Category Archives: GRANTS

TSU Freshman Receives $18,000 U.S. Air Force Three-Year Scholarship

NASHVILLE, Tenn. (TSU News Service) – Jerry Kibet is one step closer to realizing his dream of becoming a pilot.

Kibet, a TSU freshman majoring in aeronautical and industrial technology, has received an $18,000 scholarship from the U.S. Air Force.

The three-year scholarship, offered under the Air Force’s Type 2 scholarship program, will cover tuition, fees and books. Mostly candidates in the technical fields qualify for this scholarship. Recipients must complete AFROTC training during their freshman year to retain eligibility for their sophomore year.

Kibet, a native of Kenya, is the first TSU student in more than three years to receive the Air Force’s Type 2 scholarship.

Tennessee State University officials and members of AFROTC Detachment 790 participate in the swearing-in ceremony for U.S. Air Force Cadet Jerry Kibet, under the T-38 Talon aircraft on the main campus. (Photo by John Cross, TSU Media Relations)

At a ceremony Tuesday, Kibet signed a contract with the Air Force and was sworn-in as a cadet. He will train with the AFROTC Detachment 790 at Tennessee State University.

Detachment Commander, Lt. Col. Sharon Presley, conducted the swearing-in ceremony under the T-38 Talon aircraft on the main campus.

She described Kibet as an individual with “academic excellence, physical excellence, and excellence in leadership.”

“It is an honor and a privilege to see a brilliant young leader who is ready to serve his country receive this award,” Presley said. “This is quite an honor for our detachment, for TSU and for the United States of America.”

Kibet, whose academic concentration is in aviation flight, said his passion for flying started at a very early age during a flight to Dubai with his parents. On their return home, he said he realized that he lived in an area that was “on a flight path.”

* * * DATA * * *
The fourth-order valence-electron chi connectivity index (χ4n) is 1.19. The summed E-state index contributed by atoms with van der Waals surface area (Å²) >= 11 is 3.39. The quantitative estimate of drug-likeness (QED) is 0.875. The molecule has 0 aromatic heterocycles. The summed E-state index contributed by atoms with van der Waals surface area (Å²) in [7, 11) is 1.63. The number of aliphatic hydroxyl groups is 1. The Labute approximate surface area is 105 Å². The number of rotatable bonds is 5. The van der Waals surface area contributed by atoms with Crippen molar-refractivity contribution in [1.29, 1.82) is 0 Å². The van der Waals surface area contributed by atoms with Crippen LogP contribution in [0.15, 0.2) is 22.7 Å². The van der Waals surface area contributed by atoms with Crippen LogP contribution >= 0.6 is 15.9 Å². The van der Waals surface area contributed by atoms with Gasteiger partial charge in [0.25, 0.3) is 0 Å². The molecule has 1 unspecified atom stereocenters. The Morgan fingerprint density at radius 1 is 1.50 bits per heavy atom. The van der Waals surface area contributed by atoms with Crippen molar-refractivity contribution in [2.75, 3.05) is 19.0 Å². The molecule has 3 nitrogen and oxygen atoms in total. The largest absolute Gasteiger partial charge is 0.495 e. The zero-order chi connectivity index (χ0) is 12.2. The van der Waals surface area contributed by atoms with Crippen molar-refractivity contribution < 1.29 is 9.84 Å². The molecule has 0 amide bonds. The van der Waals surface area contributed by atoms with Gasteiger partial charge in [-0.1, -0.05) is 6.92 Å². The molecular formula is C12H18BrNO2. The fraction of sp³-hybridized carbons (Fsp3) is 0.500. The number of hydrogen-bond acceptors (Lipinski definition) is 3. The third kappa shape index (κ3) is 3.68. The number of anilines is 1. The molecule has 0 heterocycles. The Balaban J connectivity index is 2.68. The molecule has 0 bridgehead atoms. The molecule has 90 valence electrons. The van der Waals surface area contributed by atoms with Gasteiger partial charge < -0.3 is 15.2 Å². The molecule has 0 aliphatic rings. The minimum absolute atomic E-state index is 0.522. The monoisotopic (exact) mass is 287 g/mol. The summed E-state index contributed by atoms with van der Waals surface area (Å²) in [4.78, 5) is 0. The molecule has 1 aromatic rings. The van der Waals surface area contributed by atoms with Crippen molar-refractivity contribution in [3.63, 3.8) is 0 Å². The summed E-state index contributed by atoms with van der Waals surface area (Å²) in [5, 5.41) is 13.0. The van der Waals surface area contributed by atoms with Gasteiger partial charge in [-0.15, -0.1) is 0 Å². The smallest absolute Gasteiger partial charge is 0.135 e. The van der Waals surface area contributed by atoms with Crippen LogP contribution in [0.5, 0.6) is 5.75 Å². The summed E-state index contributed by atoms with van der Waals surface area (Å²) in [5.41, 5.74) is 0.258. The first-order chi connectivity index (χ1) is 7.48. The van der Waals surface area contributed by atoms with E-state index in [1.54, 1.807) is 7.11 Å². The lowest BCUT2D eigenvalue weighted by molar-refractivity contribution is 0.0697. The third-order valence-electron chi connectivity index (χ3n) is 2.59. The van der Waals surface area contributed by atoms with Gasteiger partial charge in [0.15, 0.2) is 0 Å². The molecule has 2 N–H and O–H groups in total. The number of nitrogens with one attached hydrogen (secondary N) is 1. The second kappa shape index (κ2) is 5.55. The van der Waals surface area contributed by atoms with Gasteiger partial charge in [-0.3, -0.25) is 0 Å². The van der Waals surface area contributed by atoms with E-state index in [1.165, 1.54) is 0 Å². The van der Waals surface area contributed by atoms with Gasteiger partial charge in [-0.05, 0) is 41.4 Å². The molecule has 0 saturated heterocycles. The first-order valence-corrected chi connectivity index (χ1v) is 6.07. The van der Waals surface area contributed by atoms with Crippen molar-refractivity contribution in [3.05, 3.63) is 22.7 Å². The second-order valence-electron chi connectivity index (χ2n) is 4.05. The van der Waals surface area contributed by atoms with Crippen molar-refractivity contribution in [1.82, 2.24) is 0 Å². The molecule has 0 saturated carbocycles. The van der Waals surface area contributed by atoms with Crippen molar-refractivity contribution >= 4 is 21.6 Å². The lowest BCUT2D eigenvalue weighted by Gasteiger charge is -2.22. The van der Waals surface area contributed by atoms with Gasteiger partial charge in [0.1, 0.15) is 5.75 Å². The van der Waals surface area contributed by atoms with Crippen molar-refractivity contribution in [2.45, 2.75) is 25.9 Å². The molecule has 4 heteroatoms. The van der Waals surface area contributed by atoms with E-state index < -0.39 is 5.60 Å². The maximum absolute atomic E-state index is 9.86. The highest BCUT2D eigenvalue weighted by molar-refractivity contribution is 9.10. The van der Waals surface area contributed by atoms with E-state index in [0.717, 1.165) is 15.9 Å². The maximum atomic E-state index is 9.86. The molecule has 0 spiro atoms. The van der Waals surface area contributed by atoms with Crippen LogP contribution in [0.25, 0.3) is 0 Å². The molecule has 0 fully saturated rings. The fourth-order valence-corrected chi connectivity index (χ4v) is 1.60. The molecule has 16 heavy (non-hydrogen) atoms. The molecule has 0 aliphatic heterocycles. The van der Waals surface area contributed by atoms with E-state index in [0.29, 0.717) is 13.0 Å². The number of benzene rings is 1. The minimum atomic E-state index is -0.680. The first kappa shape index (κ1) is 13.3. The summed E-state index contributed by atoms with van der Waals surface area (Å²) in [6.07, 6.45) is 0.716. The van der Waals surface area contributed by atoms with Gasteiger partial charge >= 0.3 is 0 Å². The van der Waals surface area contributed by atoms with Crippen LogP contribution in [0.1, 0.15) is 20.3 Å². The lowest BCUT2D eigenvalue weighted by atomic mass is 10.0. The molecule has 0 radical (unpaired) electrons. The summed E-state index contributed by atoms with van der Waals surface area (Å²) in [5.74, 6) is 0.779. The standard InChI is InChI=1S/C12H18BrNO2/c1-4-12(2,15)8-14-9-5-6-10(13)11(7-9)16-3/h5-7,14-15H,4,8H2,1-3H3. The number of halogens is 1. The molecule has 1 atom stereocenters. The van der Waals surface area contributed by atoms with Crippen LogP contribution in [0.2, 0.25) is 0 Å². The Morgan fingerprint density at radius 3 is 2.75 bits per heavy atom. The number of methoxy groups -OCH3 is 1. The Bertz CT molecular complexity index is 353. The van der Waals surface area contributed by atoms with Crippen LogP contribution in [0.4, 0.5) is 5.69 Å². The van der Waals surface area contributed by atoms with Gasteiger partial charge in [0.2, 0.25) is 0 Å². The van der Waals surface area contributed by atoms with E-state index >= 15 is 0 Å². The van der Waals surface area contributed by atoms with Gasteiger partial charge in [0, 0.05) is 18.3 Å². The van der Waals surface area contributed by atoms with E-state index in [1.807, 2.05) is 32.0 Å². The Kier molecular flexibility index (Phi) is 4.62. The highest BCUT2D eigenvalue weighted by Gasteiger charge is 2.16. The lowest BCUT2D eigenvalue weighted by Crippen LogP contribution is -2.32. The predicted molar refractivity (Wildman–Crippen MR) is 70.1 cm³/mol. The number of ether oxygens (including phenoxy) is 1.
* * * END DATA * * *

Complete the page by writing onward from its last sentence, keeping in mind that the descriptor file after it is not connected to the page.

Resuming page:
“Every day planes would fly over,” Kibet said. “The more I saw them go by the more my passion grew about flying until I graduated high school and came to TSU, where I was introduced to Lt. Col. Presley.”

He said Presley talked to him about the Air Fore and immediately he knew his prayers had been answered.

“Hopefully, I will become the first pilot in my family and another pilot from TSU,” Kibet said.  “My greatest goal is to represent my detachment, be loyal to my country and defend my people at all cost. I am very grateful to the U.S. Air Force and Tennessee State University for this award and this opportunity.”

Dr. Curtis Johnson, TSU’s associate vice president for administration, who represented President Glenda Glover at the swearing-in, congratulated Kibet.

“This is great for TSU, great for Jerry and great for the Air Force,” Johnson said. “Jerry is a fine student.”

Members of AFROTC Detachment 790 at the ceremony were Maj. Michael Gordon, operations officer; SSgt. Keshawn Lipscomb, NCOIC administration management; and Sgt. Christopher Sankey, NCOIC personnel. Also at the ceremony was Air Force Retired Lt. Col. Michelangelo McCallister, TSU’s executive director of Auxiliary Accounts.

Department of Media Relations

Tennessee State University
3500 John Merritt Boulevard
Nashville, Tennessee 37209
615.963.5331

About Tennessee State University

With more than 9,000 students, Tennessee State University is Nashville’s only public university, and is a comprehensive, urban, co-educational, land-grant university offering 38 undergraduate, 25 graduate and seven doctoral programs. TSU has earned a top 20 ranking for Historically Black Colleges and Universities according to U.S. News and World Report, and rated as one of the top universities in the country by Washington Monthly for social mobility, research and community service. Founded in 1912, Tennessee State University celebrated 100 years in Nashville during 2012. Visit the University online at tnstate.edu.

TSU Summer Camps Give Youngsters Fun, Educational and Real-world Experience

NASHVILLE, Tenn. (TSU News Service) – Summer is here! And it’s that time of the year when Tennessee State University hosts camps to allow youngsters to have some fun, as well as educate them and provide some real-world experience.

New this year is the Verizon Innovative Learning Summer Camp, which runs from June 5 – 16. It is part of a partnership between the Verizon Foundation, the Department of Computer Science in TSU’s College of Engineering, and local middle schools. The goal is to engage minority males in grades 6 – 8 to interact with technology.

Middle school students attending the Verizon Innovative Learning Summer Camp receive instructions from program facilitators in a computer science lab at TSU. (Photo by Emmanuel Freeman, TSU Media Relations)